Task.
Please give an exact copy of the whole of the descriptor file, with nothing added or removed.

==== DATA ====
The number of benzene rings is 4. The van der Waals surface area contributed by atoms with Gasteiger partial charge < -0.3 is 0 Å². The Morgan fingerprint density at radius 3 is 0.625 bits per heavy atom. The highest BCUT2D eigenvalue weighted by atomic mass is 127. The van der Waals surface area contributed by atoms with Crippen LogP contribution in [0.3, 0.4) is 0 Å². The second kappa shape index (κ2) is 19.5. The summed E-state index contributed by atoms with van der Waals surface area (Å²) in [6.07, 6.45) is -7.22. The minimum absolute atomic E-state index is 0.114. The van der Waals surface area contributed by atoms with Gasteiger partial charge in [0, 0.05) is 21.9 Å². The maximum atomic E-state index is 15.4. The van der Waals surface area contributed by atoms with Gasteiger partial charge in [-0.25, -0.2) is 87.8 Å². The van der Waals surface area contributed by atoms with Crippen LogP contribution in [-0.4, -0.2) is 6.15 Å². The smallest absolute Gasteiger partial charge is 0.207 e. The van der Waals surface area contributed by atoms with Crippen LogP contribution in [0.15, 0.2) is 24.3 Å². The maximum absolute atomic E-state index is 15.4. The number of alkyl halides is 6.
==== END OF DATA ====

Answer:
The number of benzene rings is 4. The van der Waals surface area contributed by atoms with Gasteiger partial charge < -0.3 is 0 Å². The Morgan fingerprint density at radius 3 is 0.625 bits per heavy atom. The highest BCUT2D eigenvalue weighted by atomic mass is 127. The van der Waals surface area contributed by atoms with Crippen LogP contribution in [0.3, 0.4) is 0 Å². The second kappa shape index (κ2) is 19.5. The summed E-state index contributed by atoms with van der Waals surface area (Å²) in [6.07, 6.45) is -7.22. The minimum absolute atomic E-state index is 0.114. The van der Waals surface area contributed by atoms with Gasteiger partial charge in [0, 0.05) is 21.9 Å². The maximum atomic E-state index is 15.4. The van der Waals surface area contributed by atoms with Gasteiger partial charge in [-0.25, -0.2) is 87.8 Å². The van der Waals surface area contributed by atoms with Crippen LogP contribution in [-0.4, -0.2) is 6.15 Å². The smallest absolute Gasteiger partial charge is 0.207 e. The van der Waals surface area contributed by atoms with Crippen LogP contribution in [0.15, 0.2) is 24.3 Å². The maximum absolute atomic E-state index is 15.4. The number of alkyl halides is 6.